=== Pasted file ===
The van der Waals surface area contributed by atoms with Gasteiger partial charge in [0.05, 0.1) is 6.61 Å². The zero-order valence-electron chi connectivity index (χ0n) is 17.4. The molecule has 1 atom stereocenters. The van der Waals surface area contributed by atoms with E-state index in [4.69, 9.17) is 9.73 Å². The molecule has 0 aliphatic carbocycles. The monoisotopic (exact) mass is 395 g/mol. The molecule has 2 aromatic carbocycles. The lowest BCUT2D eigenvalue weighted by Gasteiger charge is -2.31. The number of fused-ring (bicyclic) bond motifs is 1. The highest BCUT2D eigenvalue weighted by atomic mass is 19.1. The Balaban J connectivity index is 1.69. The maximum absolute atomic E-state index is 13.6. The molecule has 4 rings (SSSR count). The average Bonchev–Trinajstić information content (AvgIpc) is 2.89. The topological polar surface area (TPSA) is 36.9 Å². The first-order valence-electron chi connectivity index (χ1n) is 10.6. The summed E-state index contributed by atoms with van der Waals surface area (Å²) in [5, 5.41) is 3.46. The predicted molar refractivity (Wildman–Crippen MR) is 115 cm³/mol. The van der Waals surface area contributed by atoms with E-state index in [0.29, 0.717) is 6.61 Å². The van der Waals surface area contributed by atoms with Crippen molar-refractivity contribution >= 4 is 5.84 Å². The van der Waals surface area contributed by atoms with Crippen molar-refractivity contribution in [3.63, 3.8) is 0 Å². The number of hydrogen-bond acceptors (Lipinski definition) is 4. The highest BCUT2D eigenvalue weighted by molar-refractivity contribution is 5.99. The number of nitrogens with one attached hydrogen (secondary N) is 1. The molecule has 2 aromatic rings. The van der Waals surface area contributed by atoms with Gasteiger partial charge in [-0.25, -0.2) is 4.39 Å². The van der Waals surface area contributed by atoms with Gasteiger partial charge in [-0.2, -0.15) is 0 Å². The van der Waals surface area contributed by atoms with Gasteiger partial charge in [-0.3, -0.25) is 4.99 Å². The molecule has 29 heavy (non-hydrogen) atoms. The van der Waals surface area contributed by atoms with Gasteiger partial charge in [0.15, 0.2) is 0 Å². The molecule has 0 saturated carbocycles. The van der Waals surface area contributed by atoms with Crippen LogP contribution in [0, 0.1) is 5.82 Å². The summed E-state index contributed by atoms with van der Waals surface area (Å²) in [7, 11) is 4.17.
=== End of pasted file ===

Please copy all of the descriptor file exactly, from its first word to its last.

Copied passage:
The van der Waals surface area contributed by atoms with Gasteiger partial charge in [0.05, 0.1) is 6.61 Å². The zero-order valence-electron chi connectivity index (χ0n) is 17.4. The molecule has 1 atom stereocenters. The van der Waals surface area contributed by atoms with E-state index in [4.69, 9.17) is 9.73 Å². The molecule has 0 aliphatic carbocycles. The monoisotopic (exact) mass is 395 g/mol. The molecule has 2 aromatic carbocycles. The lowest BCUT2D eigenvalue weighted by Gasteiger charge is -2.31. The number of fused-ring (bicyclic) bond motifs is 1. The highest BCUT2D eigenvalue weighted by atomic mass is 19.1. The Balaban J connectivity index is 1.69. The maximum absolute atomic E-state index is 13.6. The molecule has 4 rings (SSSR count). The average Bonchev–Trinajstić information content (AvgIpc) is 2.89. The topological polar surface area (TPSA) is 36.9 Å². The first-order valence-electron chi connectivity index (χ1n) is 10.6. The summed E-state index contributed by atoms with van der Waals surface area (Å²) in [5, 5.41) is 3.46. The predicted molar refractivity (Wildman–Crippen MR) is 115 cm³/mol. The van der Waals surface area contributed by atoms with E-state index in [0.29, 0.717) is 6.61 Å². The van der Waals surface area contributed by atoms with Crippen molar-refractivity contribution >= 4 is 5.84 Å². The van der Waals surface area contributed by atoms with Crippen molar-refractivity contribution in [3.63, 3.8) is 0 Å². The number of hydrogen-bond acceptors (Lipinski definition) is 4. The highest BCUT2D eigenvalue weighted by molar-refractivity contribution is 5.99. The number of nitrogens with one attached hydrogen (secondary N) is 1. The molecule has 2 aromatic rings. The van der Waals surface area contributed by atoms with Gasteiger partial charge in [-0.25, -0.2) is 4.39 Å². The van der Waals surface area contributed by atoms with Gasteiger partial charge in [-0.2, -0.15) is 0 Å². The van der Waals surface area contributed by atoms with Gasteiger partial charge in [-0.3, -0.25) is 4.99 Å². The molecule has 29 heavy (non-hydrogen) atoms. The van der Waals surface area contributed by atoms with Gasteiger partial charge in [0.15, 0.2) is 0 Å². The molecule has 0 saturated carbocycles. The van der Waals surface area contributed by atoms with Crippen LogP contribution in [0, 0.1) is 5.82 Å². The summed E-state index contributed by atoms with van der Waals surface area (Å²) in [7, 11) is 4.17.